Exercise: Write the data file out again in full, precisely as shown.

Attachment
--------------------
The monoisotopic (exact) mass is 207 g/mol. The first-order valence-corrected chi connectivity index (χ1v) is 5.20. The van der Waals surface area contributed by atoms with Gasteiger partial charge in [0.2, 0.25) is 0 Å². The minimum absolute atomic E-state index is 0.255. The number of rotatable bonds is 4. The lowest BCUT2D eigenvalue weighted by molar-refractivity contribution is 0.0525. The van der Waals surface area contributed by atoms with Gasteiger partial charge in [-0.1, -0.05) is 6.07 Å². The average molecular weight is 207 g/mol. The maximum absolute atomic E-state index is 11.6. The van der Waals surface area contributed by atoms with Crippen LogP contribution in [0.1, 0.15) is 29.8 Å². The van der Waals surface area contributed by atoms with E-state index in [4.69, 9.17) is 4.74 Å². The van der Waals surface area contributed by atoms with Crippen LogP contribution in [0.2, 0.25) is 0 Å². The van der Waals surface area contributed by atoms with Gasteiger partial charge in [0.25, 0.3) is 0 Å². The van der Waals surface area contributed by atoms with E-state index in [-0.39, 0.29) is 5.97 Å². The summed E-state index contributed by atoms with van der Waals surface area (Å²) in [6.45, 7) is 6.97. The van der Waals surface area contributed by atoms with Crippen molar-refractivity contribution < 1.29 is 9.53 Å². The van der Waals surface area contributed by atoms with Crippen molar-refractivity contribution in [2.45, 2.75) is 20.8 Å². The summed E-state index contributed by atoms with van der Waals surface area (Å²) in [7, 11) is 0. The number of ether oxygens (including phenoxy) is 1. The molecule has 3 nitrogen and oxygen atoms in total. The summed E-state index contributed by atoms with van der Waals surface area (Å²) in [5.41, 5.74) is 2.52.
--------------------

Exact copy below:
The monoisotopic (exact) mass is 207 g/mol. The first-order valence-corrected chi connectivity index (χ1v) is 5.20. The van der Waals surface area contributed by atoms with Gasteiger partial charge in [0.2, 0.25) is 0 Å². The minimum absolute atomic E-state index is 0.255. The number of rotatable bonds is 4. The lowest BCUT2D eigenvalue weighted by molar-refractivity contribution is 0.0525. The van der Waals surface area contributed by atoms with Gasteiger partial charge in [-0.1, -0.05) is 6.07 Å². The average molecular weight is 207 g/mol. The maximum absolute atomic E-state index is 11.6. The van der Waals surface area contributed by atoms with Crippen LogP contribution in [0.1, 0.15) is 29.8 Å². The van der Waals surface area contributed by atoms with E-state index in [4.69, 9.17) is 4.74 Å². The van der Waals surface area contributed by atoms with Crippen LogP contribution in [0.2, 0.25) is 0 Å². The van der Waals surface area contributed by atoms with Gasteiger partial charge in [0.25, 0.3) is 0 Å². The van der Waals surface area contributed by atoms with E-state index in [-0.39, 0.29) is 5.97 Å². The summed E-state index contributed by atoms with van der Waals surface area (Å²) in [6.45, 7) is 6.97. The van der Waals surface area contributed by atoms with Crippen molar-refractivity contribution < 1.29 is 9.53 Å². The van der Waals surface area contributed by atoms with Crippen molar-refractivity contribution in [2.45, 2.75) is 20.8 Å². The summed E-state index contributed by atoms with van der Waals surface area (Å²) in [7, 11) is 0. The number of ether oxygens (including phenoxy) is 1. The molecule has 3 nitrogen and oxygen atoms in total. The summed E-state index contributed by atoms with van der Waals surface area (Å²) in [5.41, 5.74) is 2.52.